Garvin said it was un­usu­al for a chap­lain to have a guest room. When there are such ac­com­mod­a­tions the idea is to provide space to any vis­it­ing priests, not room for per­man­ent guests.

The Di­vine Provid­ence nun also had com­plained about noisy parties and that a young man, iden­ti­fied either as Bren­nan’s cous­in or neph­ew, also had once oc­cu­pied the guest room. Garvin said some nuns had re­por­ted talk­ing to the man and that he had told them he was a former O’Hara stu­dent.

Bren­nan’s law­yer, Wil­li­am Bren­nan, who is no re­la­tion to the de­fend­ant, asked if there had been any sug­ges­tions the de­fend­ant had been sexu­ally as­sault­ing minors. Garvin said there had been none.

Un­der ques­tion­ing by As­sist­ant Dis­trict At­tor­ney Jac­queline Coelho, Garvin con­firmed that Di­vine Provid­ence Vil­lage’s nuns had wanted to get rid of Bren­nan. He also said it was up to Lynn to make re­com­mend­a­tions to Bevilac­qua about Bren­nan.

Mc­Culken, who worked as Lynn’s as­sist­ant, said he and Lynn had been sem­in­ari­ans to­geth­er and were friends. He said Lynn had told him about an open­ing in his of­fice, but it was Bevilac­qua who had to ap­point him.

He said it was Lynn who con­duc­ted in­vest­ig­a­tions of sexu­al mis­con­duct al­leg­a­tions against priests, and that that work oc­cu­pied about 15 per­cent of Lynn’s time. Mc­Culken said he and Lynn had no spe­cial train­ing in in­vest­ig­at­ing child sex ab­use cases. He later said between 10 and 16 people now do the work that just Lynn and he did.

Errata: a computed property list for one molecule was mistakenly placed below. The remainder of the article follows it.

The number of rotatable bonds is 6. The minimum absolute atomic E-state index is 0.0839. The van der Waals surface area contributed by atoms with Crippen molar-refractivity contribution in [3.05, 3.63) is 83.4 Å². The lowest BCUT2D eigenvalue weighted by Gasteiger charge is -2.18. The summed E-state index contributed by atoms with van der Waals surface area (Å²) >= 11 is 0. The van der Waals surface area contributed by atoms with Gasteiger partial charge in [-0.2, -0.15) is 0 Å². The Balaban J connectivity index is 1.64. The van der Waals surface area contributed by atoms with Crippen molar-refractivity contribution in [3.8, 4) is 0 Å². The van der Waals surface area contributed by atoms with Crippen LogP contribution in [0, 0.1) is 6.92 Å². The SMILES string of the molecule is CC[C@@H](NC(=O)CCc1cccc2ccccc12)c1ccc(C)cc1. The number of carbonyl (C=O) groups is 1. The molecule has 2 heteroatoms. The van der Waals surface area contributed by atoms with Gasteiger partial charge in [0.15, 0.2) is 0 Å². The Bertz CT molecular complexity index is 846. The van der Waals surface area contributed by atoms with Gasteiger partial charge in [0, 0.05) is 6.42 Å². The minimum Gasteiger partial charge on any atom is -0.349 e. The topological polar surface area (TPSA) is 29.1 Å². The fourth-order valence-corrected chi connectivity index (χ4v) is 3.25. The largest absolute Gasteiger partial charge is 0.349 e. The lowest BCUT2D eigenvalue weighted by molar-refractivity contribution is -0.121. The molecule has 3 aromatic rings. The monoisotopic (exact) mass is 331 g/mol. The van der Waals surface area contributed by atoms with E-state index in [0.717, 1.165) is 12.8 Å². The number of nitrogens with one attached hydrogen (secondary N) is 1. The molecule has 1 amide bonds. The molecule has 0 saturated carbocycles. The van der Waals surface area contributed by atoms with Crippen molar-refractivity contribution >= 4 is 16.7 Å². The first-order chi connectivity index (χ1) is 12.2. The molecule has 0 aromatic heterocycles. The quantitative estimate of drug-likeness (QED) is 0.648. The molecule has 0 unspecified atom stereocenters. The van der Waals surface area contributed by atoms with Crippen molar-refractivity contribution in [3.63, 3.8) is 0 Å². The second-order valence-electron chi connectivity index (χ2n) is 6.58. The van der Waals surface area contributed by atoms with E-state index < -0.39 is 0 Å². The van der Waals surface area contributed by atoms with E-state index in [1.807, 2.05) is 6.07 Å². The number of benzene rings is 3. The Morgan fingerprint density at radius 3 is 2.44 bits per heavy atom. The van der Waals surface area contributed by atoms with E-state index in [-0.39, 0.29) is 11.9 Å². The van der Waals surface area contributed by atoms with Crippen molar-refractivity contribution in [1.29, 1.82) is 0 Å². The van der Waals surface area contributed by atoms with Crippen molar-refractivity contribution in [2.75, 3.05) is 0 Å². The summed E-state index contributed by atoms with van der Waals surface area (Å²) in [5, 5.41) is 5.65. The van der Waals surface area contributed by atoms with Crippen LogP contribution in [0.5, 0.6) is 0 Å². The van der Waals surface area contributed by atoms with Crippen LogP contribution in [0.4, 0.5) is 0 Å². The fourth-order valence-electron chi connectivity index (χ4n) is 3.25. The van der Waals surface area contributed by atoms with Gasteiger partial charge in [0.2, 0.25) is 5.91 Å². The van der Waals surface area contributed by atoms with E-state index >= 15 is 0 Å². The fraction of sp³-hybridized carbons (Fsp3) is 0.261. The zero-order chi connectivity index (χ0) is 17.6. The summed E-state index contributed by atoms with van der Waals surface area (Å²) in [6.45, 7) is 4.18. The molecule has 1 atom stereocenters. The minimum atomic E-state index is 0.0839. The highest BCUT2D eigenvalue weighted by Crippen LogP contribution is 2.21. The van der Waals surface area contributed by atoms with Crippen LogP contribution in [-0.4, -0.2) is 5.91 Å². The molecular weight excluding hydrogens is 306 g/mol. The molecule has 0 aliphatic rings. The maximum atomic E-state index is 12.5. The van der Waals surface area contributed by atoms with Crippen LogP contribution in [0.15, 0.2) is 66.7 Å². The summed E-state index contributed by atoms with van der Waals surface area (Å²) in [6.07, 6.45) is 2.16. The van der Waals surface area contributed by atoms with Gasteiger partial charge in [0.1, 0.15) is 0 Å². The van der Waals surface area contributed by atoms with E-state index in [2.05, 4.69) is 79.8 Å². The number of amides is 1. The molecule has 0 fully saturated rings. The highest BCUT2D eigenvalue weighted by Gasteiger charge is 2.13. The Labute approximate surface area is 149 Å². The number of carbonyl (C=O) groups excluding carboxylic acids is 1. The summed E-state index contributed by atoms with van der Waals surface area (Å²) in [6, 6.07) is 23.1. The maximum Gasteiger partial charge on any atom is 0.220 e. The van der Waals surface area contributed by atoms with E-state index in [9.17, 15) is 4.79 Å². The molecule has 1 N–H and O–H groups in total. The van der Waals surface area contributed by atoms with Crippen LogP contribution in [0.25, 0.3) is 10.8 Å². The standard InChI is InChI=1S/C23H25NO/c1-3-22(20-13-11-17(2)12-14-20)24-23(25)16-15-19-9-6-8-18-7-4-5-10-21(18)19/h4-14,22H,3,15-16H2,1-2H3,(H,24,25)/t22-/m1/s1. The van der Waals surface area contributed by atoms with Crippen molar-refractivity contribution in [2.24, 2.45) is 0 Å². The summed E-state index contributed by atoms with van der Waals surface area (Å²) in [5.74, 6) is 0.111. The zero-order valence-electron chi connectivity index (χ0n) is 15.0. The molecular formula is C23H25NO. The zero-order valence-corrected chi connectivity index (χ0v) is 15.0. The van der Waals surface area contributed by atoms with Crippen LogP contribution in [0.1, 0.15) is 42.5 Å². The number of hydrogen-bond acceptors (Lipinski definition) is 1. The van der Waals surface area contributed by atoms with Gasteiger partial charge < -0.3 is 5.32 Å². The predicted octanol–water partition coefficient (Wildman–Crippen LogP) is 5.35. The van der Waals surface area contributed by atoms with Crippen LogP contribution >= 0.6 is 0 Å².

Bren­nan and Lynn were ar­res­ted in Feb­ru­ary 2011 along with an­oth­er priest, a de­frocked priest and a former Cath­ol­ic school lay teach­er. All but Lynn were charged with sexu­ally ab­us­ing minors. The Rev. Charles En­gel­hardt, former priest Ed­ward Avery and ex-teach­er Bern­ard Shero all were ac­cused of mo­lest­ing the same St. Jerome par­ish al­tar boy in the 1990s.

Lynn, however, was nev­er ac­cused of touch­ing a child. Grand jur­ors said Lynn en­dangered chil­dren by al­low­ing Avery and Bren­nan to re­main act­ive priests even though the grand jury said Lynn knew they were child mo­lesters.

Au­thor­it­ies began in­vest­ig­at­ing En­gel­hardt and Avery after the arch­diocese it­self re­ferred their cases. The probe of those two priests led to a grand jury in­vest­ig­a­tion and to the ar­rests of not only En­gel­hardt and Avery, but also of Bren­nan, Shero and Lynn.

Pro­sec­utors had in­ten­ded to try all five de­fend­ants to­geth­er, but at­tor­neys for Shero, and then En­gel­hardt, suc­cess­fully ar­gued for sep­ar­ate tri­als. Avery, who had been de­frocked, pleaded guilty the week be­fore the tri­al began on March 26. Shero and En­gel­hardt are ex­pec­ted to go on tri­al in early Septem­ber.

The pro­sec­u­tion res­ted last week. The tri­al, ori­gin­ally pro­jec­ted to run four months, con­tin­ues in Courtroom 304 in the Crim­in­al Justice Cen­ter, 13th and Fil­bert streets. ••


You can reach at

comments powered by Disqus